DA Chesa Boudin has been in office barely 24 hours and the vultures are already circling. Federal charges for a local incident with “gang enhancements” are being moved to US District Court.
The charges stem from a shoot out in San Francisco’s Western Addition in March 2019.
The previous DA declined to pursue “gang enhancements” against the accused.
The Feds conveniently ignore the fact DA Boudin had no involvement in this case.
Nonetheless, the Feds and SFPD are already casting their indictment in terms of holding Chesa Boudin accountable for the move to Federal Court.
DA Boudin has vowed to end the gang enhancement charging policy. He calls it racist and unnecessary.
This is the kind of pressure DA Boudin can expect for the next four years.
San Francisco Chronicle 1.9.2020
Federal authorities in San Francisco announced charges Thursday against two alleged gang members in a March shootout at the city’s Fillmore Heritage Center that left one man dead and five others injured — including a bystander who was shot in the spine and paralyzed from the waist down.
Officials from the U.S. attorney’s office, FBI and San Francisco Police Department underscored their collaborative partnership in announcing the charges against Robert Manning, 28, and Jamare Coats, 26, who were indicted by a federal grand jury on counts of using a firearm in a violent crime resulting in death and being felons in possession of a firearm.
The charges carry a possible death sentence.
Thursday’s indictment by the feds comes after local prosecutors filed less serious weapons charges against Coats and another defendant shortly after the incident.
Coats and Manning, authorities said, are members of the notorious Mac Block street gang and sprayed bullets at an armed rival on a crowded sidewalk outside the cultural center at 1330 Fillmore St. during a funeral for a self-proclaimed “drug kingpin.”
“An event like this is completely unacceptable,” said Jack Bennett, special agent in charge of the FBI’s San Francisco field office. “The streets of San Francisco cannot and will not be used as a playground for gang warfare. We won’t allow it, and we will pursue those who try. Those wannabe kings of the street don’t have a throne waiting for them. They will have a federal prison cell waiting for them.”
Attorneys for the defendants did not immediately return calls seeking comment.
The March 23 shooting stunned the Fillmore neighborhood and stalled the revival of its newly reopened heritage center — an African American cultural center that was built in 2007 to bring jazz and blues back to the district.
The shooting prompted concerns that the nonprofits that had recently been operating the center did not have adequate resources, including security, to run the facility. Supervisor Dean Preston, whose district includes the Fillmore, said he is scheduling community meetings to create a plan to re-open the center.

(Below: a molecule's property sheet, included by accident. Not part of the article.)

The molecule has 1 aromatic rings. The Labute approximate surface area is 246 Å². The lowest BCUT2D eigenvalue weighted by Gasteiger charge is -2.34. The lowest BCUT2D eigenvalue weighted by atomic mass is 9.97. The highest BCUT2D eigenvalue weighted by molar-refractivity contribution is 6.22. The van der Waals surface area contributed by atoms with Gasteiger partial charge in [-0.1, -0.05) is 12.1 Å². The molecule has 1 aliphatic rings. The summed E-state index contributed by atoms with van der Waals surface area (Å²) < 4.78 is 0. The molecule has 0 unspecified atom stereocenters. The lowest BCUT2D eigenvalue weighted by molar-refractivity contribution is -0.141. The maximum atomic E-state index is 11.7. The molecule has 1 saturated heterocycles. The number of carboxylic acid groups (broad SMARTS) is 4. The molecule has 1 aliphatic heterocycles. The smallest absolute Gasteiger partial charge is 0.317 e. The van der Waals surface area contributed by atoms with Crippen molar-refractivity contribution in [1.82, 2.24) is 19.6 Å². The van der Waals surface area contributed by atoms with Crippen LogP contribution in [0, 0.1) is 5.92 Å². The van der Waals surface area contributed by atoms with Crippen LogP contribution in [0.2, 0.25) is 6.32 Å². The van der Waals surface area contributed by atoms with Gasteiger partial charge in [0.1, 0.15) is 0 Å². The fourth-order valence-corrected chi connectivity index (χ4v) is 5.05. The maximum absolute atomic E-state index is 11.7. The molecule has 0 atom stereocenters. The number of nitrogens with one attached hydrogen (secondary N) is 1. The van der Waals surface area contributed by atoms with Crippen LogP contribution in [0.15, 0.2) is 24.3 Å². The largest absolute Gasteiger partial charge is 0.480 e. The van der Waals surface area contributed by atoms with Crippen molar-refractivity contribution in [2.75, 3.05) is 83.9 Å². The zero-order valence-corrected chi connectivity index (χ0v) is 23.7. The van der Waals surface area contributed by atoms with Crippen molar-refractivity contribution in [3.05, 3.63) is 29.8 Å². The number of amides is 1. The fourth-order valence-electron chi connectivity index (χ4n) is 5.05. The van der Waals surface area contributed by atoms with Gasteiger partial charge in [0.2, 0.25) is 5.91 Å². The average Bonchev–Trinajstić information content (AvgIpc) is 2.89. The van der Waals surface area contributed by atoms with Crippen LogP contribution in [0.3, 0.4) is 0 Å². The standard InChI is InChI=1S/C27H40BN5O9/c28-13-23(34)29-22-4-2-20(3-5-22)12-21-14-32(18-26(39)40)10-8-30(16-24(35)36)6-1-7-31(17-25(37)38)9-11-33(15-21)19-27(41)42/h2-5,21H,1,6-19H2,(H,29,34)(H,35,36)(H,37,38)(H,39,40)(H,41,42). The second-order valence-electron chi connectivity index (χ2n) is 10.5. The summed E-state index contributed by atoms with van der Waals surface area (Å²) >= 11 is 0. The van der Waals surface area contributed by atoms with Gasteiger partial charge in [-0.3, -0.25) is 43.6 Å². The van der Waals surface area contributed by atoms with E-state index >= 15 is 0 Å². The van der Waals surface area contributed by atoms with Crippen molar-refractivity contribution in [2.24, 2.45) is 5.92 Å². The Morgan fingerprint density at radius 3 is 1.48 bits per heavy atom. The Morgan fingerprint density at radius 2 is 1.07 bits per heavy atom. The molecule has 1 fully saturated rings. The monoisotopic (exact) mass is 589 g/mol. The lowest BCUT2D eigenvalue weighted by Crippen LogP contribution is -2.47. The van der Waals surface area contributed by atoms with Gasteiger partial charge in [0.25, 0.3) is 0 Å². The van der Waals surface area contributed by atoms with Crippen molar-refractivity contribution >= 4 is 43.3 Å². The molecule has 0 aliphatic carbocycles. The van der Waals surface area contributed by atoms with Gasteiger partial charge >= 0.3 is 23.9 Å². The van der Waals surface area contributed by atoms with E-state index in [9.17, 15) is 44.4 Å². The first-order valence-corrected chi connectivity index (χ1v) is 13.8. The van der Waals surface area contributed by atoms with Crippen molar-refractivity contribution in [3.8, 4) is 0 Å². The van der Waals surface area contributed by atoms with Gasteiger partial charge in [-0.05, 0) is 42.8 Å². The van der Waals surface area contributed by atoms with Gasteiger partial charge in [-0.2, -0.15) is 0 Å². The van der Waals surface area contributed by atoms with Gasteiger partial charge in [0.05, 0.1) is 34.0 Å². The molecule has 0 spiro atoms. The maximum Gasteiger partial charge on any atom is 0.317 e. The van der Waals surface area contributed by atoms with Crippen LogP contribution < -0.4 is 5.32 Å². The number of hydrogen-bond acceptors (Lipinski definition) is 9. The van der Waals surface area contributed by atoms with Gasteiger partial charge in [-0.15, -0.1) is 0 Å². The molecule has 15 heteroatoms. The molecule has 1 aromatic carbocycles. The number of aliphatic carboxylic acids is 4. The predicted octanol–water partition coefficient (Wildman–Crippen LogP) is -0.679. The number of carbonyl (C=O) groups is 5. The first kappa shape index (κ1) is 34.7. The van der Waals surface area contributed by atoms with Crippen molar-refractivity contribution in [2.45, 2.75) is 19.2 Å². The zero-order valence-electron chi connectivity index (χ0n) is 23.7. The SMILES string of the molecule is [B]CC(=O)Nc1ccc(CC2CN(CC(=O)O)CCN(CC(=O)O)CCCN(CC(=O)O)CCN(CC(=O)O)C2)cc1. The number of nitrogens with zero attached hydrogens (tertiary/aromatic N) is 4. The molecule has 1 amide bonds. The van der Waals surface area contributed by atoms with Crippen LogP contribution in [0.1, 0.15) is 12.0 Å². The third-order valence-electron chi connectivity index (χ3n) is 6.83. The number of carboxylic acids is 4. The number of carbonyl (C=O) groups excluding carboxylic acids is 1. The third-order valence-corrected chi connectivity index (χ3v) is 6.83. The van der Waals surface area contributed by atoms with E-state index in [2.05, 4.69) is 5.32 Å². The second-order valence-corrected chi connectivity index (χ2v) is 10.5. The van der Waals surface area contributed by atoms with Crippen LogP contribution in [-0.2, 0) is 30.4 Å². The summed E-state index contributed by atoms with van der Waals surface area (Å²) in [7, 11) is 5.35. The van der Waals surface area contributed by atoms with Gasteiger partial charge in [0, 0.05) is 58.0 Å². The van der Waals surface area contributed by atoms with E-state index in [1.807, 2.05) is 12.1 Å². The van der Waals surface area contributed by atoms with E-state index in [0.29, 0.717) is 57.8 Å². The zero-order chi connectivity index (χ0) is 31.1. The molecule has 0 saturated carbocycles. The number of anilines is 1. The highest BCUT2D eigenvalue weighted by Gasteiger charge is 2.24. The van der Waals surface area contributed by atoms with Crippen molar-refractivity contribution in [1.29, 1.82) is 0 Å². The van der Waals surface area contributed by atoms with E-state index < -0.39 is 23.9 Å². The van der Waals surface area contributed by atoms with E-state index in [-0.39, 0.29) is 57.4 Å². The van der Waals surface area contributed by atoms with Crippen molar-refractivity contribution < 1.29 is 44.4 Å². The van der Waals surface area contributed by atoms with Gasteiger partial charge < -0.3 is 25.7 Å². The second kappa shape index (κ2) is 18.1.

Thursday’s charges came one day after San Francisco’s newly elected district attorney, Chesa Boudin, was sworn in to office. Boudin campaigned on a platform of ending the use of gang enhancements, which he has called “racist.” Statistics show people of color are disproportionately charged with gang enhancements.
Gang enhancements add years to a felony charge, and defendants must be found guilty of participating in a “criminal street gang” while knowing its members have committed “a pattern of criminal gang activity.”
U.S. Attorney David Anderson said Thursday’s charges highlight that gangs continue to unleash violence in San Francisco.
“As long as they’re about their work, we’ll be about our work as well,” he said.
San Francisco Police Chief Bill Scott said his department will continue to investigate gang cases and put resources into its gang task force despite the district attorney’s policy changes.
“We’re going to keep doing what we do,” Scott said. “Laws change. People change. But our job remains the same — to protect the city. And it would not be wise to back off on how we do business because of a decision by the current district attorney.”
The bloodbath happened on a busy Saturday night around 8:30 p.m. Mourners packed the heritage center for the funeral of Ron Newt, a self-styled “gangsta pimp” and flashy San Francisco businessman, who died at age 69.
Inside the building, 25-year-old San Leandro resident Mister Dee Carnell Simmons III flashed a pistol to Coats and others, who ran outside to their vehicles to retrieve handguns, prosecutors with the San Francisco district attorney’s office wrote in court documents.
Two minutes later, Coats and two others ran back to the heritage center to confront Simmons, who had come outside, prosecutors said.
A witness told police that Simmons whipped out his handgun first and bullets started to fly, according to court papers.
Simmons shot at the group as Coats and others returned fire, prosecutors said. In the end, Simmons lay dead on the pavement while five bystanders were wounded, including a 27-year-old man who was shot in the spine and paralyzed from the waist down, police said.
Prosecutors filed gun charges against Coats and Sean Harrison, 25, but did not file murder charges. California law requires prosecutors to prove beyond a reasonable doubt that a defendant did not act in self defense in a murder case.
“The charges were brought based on the evidence,” said Alex Bastian, a spokesman for the San Francisco district attorney’s office. “We asked to detain both individuals without bail, and the judge agreed. Since then, the federal government has filed charges, and the case is now with them.”
Chief Scott said the Police Department is “very fortunate” to have the partnerships with federal authorities to “hold these individuals accountable.”
Coats has a criminal history that includes two state prison stints for illegal gun charges. Federal authorities filed gun charges against him in July while he was in custody and unsealed a superseding indictment against him and Manning on Thursday.